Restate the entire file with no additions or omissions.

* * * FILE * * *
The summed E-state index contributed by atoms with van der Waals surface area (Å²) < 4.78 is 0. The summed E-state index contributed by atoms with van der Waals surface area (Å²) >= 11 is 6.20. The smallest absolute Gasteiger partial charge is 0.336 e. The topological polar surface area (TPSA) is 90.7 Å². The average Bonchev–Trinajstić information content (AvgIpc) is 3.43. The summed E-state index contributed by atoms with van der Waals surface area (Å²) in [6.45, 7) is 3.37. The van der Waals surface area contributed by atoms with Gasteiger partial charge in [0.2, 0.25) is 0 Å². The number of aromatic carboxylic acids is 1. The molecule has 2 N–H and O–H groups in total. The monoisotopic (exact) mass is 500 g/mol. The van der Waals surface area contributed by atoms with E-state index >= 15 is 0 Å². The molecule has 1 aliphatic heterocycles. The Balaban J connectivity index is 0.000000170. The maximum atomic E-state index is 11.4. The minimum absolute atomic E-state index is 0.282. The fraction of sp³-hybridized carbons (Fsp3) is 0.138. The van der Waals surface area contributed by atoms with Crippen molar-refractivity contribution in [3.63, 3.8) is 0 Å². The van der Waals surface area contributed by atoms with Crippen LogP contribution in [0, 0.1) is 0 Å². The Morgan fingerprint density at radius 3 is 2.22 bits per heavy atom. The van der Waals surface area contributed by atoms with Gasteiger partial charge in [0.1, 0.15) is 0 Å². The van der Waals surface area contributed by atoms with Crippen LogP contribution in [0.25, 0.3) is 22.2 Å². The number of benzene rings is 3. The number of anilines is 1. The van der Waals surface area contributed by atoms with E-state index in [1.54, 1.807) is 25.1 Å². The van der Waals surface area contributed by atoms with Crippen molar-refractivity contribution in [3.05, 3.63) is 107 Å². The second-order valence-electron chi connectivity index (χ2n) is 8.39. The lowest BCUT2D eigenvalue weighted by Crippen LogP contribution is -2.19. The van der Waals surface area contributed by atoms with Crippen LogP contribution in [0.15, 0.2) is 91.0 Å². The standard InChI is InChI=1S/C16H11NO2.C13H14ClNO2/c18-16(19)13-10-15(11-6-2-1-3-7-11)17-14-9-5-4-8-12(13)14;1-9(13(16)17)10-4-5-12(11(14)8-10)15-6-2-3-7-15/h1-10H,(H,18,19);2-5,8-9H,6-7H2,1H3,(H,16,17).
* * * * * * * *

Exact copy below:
The summed E-state index contributed by atoms with van der Waals surface area (Å²) < 4.78 is 0. The summed E-state index contributed by atoms with van der Waals surface area (Å²) >= 11 is 6.20. The smallest absolute Gasteiger partial charge is 0.336 e. The topological polar surface area (TPSA) is 90.7 Å². The average Bonchev–Trinajstić information content (AvgIpc) is 3.43. The summed E-state index contributed by atoms with van der Waals surface area (Å²) in [6.45, 7) is 3.37. The van der Waals surface area contributed by atoms with Gasteiger partial charge in [0.2, 0.25) is 0 Å². The number of aromatic carboxylic acids is 1. The molecule has 2 N–H and O–H groups in total. The monoisotopic (exact) mass is 500 g/mol. The van der Waals surface area contributed by atoms with E-state index >= 15 is 0 Å². The molecule has 1 aliphatic heterocycles. The Balaban J connectivity index is 0.000000170. The maximum atomic E-state index is 11.4. The minimum absolute atomic E-state index is 0.282. The fraction of sp³-hybridized carbons (Fsp3) is 0.138. The van der Waals surface area contributed by atoms with Crippen molar-refractivity contribution in [3.63, 3.8) is 0 Å². The van der Waals surface area contributed by atoms with Crippen LogP contribution in [0, 0.1) is 0 Å². The Morgan fingerprint density at radius 3 is 2.22 bits per heavy atom. The van der Waals surface area contributed by atoms with Gasteiger partial charge in [0.1, 0.15) is 0 Å². The van der Waals surface area contributed by atoms with Crippen LogP contribution in [0.25, 0.3) is 22.2 Å². The number of benzene rings is 3. The number of anilines is 1. The van der Waals surface area contributed by atoms with E-state index in [1.54, 1.807) is 25.1 Å². The van der Waals surface area contributed by atoms with Crippen molar-refractivity contribution in [3.05, 3.63) is 107 Å². The second-order valence-electron chi connectivity index (χ2n) is 8.39. The lowest BCUT2D eigenvalue weighted by Crippen LogP contribution is -2.19. The van der Waals surface area contributed by atoms with Crippen LogP contribution in [0.15, 0.2) is 91.0 Å². The standard InChI is InChI=1S/C16H11NO2.C13H14ClNO2/c18-16(19)13-10-15(11-6-2-1-3-7-11)17-14-9-5-4-8-12(13)14;1-9(13(16)17)10-4-5-12(11(14)8-10)15-6-2-3-7-15/h1-10H,(H,18,19);2-5,8-9H,6-7H2,1H3,(H,16,17).